Does literature ever give anything other than a negative image of disability?
By Flora Amann
“Does disability ever represent anything other than a negative image?” In 1998, Paul Longmore, a pioneer of the Society for Disability Studies (London, UK), had chosen this unsettling question to open a conference regarding the disabled bodies in European painting given by Henri-Jacques Stiker. In his presentation, he showed how images of disability allowed modern European culture to portray corrupt humanity but also to acknowledge its lower instincts. The discussion which followed met with this pitfall: if the fiction of misery was paralleled with the representation of disabled bodies, could the fiction of disability represent something else than miserable people? This debate led two members of the Society, David T. Mitchell and Sharon L. Snyder, to theorize the humanities’ input for Disability Studies. Through a quick investigation around the character of the “mute” aristocrat and its links with speeches on deafness in post-revolutionary French sentimental novels, this contribution will attempt to tackle this subject.
Anatole by Sophie Gay (1815) is well known by 19th-century specialists for the coherence which it creates between its form and its subject: until the very end, the novel silences the deafness of its eponymous character, Anatole, as if to mime his muteness. The character’s disability is harmoniously entwined within a sentimental plot which readers applauded. Valentine, a young and fair provincial widow discovers the worldly intrigues of Paris and takes a long time to discover that the handsome stranger who saved her from under the wheels of a carriage in front of the Opera is a young aristocrat plagued with birth deafness.
Though Anatole’s deafness may appear at first as a variation on the commonplaces of the sentimental novel of the time (the silent language of love, communication through gestures and shares, shy silences and unspoken words), it finally serves as a satire of salons, worldly morals and perverted language which is one of its symptoms. Those who wield it are the actual infirm of the novel: Valentine hence mention society’s defects as “these incurable infirmities which one has to tolerate in others, but from which one should remain guarded against”. The novel’s message indeed lies in the fate it stores for Valentine’s stepsister, the very indiscrete Madame de Nangis, who has as much taste for infidelity as for gossip. When her rashness eventually leads her to being caught, she suddenly falls into “muteness” herself. By contrast, the outcome of the novel redeems Anatole by both unveiling his hidden mysteries and the purity of his intents.
Far from being enthralled by the deprivation of hearing, it thus seems that Sophie Gay was enraptured by its corollary, mutism and this element entices one to study the interdiscursive links entwining the novel and its political and social context. The new political and scientific revolutionary elites had indeed granted a great role to the education of the deaf in their social regeneration program while the “Declaration of the Rights of Man and of the Citizen” of 1789 had placed deliberation as the principal means of construction of a reciprocal political and civic space. Speech was also the sole medium for the universal principles proclaimed by the revolutionary regime. Finally, on a more anecdotic level, one has to be reminded of a legal case which made the news between 1776 and 1792 and which questioned the links between speech and social origin: the Solar case, stirred by the abbé de L’Épee, who claimed he had welcomed into his own home a deaf and noble child. The case, with its many twists and turns, was wildly advertised, mostly by the abbé himself, which spread several versions of the story in the press. In that context, it is not surprising that Sophie Gay chose a deaf(-mute) character to criticize the verbal disorders which she blames the Revolution for. The study of Anatole thus confirms what Mitchell & Snyder have showed: the specificity of the literary speech on disability is only able to function as long as it is replaced within its political, social, intellectual and artistic context.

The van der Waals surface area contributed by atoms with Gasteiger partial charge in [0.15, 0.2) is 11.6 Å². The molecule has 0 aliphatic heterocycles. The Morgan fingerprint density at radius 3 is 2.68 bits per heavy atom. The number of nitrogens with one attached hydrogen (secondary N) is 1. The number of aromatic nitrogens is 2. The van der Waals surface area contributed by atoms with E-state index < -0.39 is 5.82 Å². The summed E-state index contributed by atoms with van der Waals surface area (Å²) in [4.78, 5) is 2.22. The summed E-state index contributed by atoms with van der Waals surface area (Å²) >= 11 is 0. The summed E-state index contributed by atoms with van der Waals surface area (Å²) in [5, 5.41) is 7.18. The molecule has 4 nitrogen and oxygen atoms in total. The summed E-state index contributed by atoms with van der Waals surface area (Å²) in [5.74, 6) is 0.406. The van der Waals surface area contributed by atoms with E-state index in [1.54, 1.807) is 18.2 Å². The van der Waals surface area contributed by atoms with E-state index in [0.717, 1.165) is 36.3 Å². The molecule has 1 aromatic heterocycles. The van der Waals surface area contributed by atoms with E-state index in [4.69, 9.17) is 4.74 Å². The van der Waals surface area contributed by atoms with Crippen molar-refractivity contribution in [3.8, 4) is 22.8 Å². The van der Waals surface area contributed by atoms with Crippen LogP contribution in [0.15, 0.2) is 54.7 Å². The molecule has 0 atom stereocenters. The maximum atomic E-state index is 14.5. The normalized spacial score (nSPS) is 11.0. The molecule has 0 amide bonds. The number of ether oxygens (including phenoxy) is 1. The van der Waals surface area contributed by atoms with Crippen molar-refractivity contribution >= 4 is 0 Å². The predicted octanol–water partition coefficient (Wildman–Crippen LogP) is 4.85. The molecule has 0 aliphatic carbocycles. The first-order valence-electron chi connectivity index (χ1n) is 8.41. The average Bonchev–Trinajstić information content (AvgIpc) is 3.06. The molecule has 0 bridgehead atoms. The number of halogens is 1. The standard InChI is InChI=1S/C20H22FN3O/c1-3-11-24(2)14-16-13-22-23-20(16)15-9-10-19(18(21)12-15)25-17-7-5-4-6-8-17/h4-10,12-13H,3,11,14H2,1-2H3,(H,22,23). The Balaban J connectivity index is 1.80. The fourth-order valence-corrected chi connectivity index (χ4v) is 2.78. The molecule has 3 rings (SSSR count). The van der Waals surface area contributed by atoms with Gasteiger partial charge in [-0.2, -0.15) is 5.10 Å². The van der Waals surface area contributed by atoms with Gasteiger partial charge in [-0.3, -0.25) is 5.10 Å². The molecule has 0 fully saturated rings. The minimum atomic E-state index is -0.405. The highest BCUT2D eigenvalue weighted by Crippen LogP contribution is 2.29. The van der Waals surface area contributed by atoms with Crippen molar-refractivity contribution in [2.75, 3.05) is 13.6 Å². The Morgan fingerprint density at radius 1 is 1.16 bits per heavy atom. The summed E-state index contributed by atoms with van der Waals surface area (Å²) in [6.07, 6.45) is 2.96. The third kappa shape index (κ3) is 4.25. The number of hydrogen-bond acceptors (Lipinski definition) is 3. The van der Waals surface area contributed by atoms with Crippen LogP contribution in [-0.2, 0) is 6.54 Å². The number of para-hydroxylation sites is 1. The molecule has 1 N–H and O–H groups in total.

Joseph, count of Solar. Print by Jean-François Janinet, Paris, 1777. Source: Gallica, Bibliothèque nationale de France.
Anatole thus provides us with the possibility of a mutual enrichment of literature history and Disability Studies. As a piece of literature, Anatole allows one to answer affirmatively to Paul Longmore’s question. As a methodological frame, Disability Studies, beyond the interdiscursive method recommended by Mitchell and Snyder, may broaden the field of literary studies to the greater scope of history of representations.
Flora Amann holds a joint PhD from the Université of Montréal (Canada) and the Sorbonne University. She is an associate researcher at the Bibliothèque nationale de France.
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Mitchell, David T. and Sharon L. Snyder, « Representation and Its Discontent: The Uneasy Home of Disability in Literature and Film », in Gary Albrecht, Katherine Seelman et Michael Bury (ed.), Handbook of Disability Studies, Thousand Oaks, CA and London, Sage Publications, 2001, p. 195-215.
Thomas, Jack, « Le sourd-muet de l’abbé de L’Épée : récits concurrentiels d’une affaire judiciaire au siècle des Lumières », in Lucien Faggion, Christophe Regina and Bernard Ribémont (ed.), La culture judiciaire. Discours, représentations et usages de la justice du Moyen Âge à nos jours, Dijon, Presses universitaires de Dijon, coll. « Histoires », 2014, p. 463-483.
Flora Amann (2021): Does literature ever give anything other than a negative image of disability? In: Public Disability History 6 (2021) 1.